Lenovo Yoga 6 review: an unusual thin and light laptop

By LapTop-master

Laptops Review » Laptop » Lenovo Yoga 6 review: an unusual thin and light laptop
Lenovo Yoga 6 review: an unusual thin and light laptop - FoxLaptop Lenovo Yoga 6 review: an unusual thin and light laptop - FoxLaptop


  • Processor: AMD Ryzen 7 4700U (2.00 GHz, up to 4.10 GHz Max Boost, 8 physical cores (8 threads), 8 MB L3 cache, 4 MB L2 cache, 512 KB L1 cache)
  • Graphics: AMD Radeon Graphics (512 MB)
  • Memory: Max 16GB DDR4 3200MHz (soldered, non-replaceable)
  • Storage: 1 TB PCIe 3.0 x4 SSD, actual size 953 GB (M.2 2280 SSD)
  • Screen: 13.3″ IPS LCD touchscreen, FHD resolution (1920 x 1080 pixels), glossy, 300 nits
  • Battery: 4 cells, 60W, battery saver technology (charge limit up to 55%), up to 18 hours
  • Power adapter: 45W
  • Webcam: 720p with privacy shutter
  • Keyboard: full-size, no numeric keypad, backlit, fingerprint scanner
  • Touchpad: standard size 10.5 x 6.5 cm, gesture support
  • Audio: 1.5W x 2 Dolby Atmos stereo speakers
  • Connectivity: Wi-Fi 6 802.11AX (2 x 2), Bluetooth® 5.0
  • Ports:3
    • 2 x USB-A 3.2 Gen 1 (Always-On option available)
    • 2 x USB-A 3.2 Gen 1 (Always-On option available)
    • 1 x USB-C 3.2 Gen 1 (DisplayPort)
    • 3.5 mm for headphones and microphone
  • Color: deep blue
  • Materials: fabric, soft-touch coating, aluminum
  • Dimensions: 206.4 x 308 x 17 – 18.2 mm, weight 1.32 kg
  • Price: $2,000



Yoga is Lenovo’s premium and slightly experimental brand. Here Lenovo often tries unusual and interesting solutions. On the Yoga 6, for example, it’s an intriguing fabric-trimmed design that turns this 2-in-1 laptop into a fashion accessory.

The laptop is designed for users who want a lightweight and compact device with long battery life.

The main advantages of the product, according to Lenovo:

  • Fabric cover, abyss blue;
  • Stain-resistant housing
  • Touchscreen with 13.3″ stylus support and fine bezels;
  • Up to 18 hours of battery life (18 hours of video playback);
  • AMD Ryzen 7 4700U processor;
  • Wi-Fi 6, Bluetooth 5.0;
  • Webcam with shutter

At $2,000, it’s clear that the Lenovo Yoga 6 is playing in the premium thin-and-light laptop segment. Although formally premium ultrabooks start at about $2,600, formally the Yoga 6 is in the middle of the middle segment.



The main highlight of the Yoga 6 is the fabric cover. And, apparently, this solution works, as I looked for reviews of the owners on the American Internet. And people write that this design decision prompted them to buy. I especially liked the review where the person came for the Samsung Flex because they wanted to buy a laptop from the same brand as the phone, but left with the Yoga 6.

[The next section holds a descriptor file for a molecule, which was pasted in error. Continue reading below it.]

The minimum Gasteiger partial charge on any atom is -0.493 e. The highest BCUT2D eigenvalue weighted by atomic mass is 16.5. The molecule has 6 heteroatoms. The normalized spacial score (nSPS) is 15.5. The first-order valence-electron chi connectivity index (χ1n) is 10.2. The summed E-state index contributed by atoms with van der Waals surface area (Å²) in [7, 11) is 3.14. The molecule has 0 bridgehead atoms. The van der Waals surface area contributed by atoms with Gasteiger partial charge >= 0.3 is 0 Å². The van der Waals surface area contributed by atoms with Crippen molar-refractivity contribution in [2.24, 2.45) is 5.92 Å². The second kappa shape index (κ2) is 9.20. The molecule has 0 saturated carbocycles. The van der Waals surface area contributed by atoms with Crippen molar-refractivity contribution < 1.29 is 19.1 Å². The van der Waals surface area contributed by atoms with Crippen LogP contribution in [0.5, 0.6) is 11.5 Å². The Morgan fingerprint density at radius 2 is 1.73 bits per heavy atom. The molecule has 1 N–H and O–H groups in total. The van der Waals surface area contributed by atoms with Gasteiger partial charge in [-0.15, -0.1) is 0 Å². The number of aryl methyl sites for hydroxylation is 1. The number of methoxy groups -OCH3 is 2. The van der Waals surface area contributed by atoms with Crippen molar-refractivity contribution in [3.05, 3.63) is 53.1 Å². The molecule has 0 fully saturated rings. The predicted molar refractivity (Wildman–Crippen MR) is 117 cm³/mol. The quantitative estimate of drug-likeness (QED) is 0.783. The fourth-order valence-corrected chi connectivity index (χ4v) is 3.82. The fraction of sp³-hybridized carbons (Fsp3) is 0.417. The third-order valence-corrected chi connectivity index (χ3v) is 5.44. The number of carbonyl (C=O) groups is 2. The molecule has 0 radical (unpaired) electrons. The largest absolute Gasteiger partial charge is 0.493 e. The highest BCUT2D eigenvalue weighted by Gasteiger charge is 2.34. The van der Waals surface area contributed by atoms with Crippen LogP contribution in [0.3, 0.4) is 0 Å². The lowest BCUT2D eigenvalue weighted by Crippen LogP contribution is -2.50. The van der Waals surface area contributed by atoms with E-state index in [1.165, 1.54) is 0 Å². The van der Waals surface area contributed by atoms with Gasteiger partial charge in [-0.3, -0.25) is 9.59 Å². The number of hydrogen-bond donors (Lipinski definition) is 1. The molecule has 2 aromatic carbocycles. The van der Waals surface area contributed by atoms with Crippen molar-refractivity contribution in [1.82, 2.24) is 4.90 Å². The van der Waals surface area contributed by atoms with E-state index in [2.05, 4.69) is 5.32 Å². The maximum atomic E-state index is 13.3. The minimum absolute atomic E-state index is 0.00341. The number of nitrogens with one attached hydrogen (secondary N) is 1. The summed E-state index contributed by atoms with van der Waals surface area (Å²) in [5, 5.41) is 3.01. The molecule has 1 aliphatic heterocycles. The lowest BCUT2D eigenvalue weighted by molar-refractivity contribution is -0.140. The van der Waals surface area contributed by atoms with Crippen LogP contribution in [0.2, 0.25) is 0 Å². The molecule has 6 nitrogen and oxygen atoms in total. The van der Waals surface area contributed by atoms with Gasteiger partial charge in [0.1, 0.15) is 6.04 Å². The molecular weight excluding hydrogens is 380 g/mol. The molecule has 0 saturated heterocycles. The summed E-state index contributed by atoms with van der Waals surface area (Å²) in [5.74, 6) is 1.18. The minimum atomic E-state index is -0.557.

To be honest, I don’t understand the enthusiasm, but I went to cafes with a laptop several times and could not help but notice that people really look at the fabric cover with curiosity. I have only one hypothesis: the laptop market is so boring in terms of design that any bright solution attracts attention.

All friends, acquaintances, seeing the laptop, immediately reached out with their dirty hands to touch the fabric. But nothing happened during the test with the laptop. In the reviews, too, no one complained. And Lenovo itself says that the lid is equipped with a special dirt-repellent coating. Armed with a pipette, I carefully dripped a drop of coffee with milk on the side. The drop was not absorbed, but remained on the surface. Wiped it off with a damp cloth and there were no traces left. But in general, this only says that a couple of drops of coffee will not leave marks. And what if you pour out the whole cup from the heart ?!

Overall fabric quality is good, from a distance (apparently because of the color) it looks like jeans, there are no pilling, even when carried in a backpack without a cover.
View of the lid in direct bright sunlight.
The laptop folds into a tablet, and you can use both horizontally and vertically.
Surprisingly, the laptop cannot be opened with one hand . The lid is tight. I’m guessing it’s done on purpose, because it’s a 2-in-1 device, so the screen can be opened to any angle.
On the right side – Type-C, Type-A and power button.
Always-On USB port
On the left side – Type-C, Type-A and 3.5mm jack
I like Lenovo’s neat approach for logo placement. Done unobtrusively.
On the inner surface are the speakers on the sides of keyboards. A convenient solution that improves the quality and volume of sound. The speakers themselves are standard, nothing much to say here.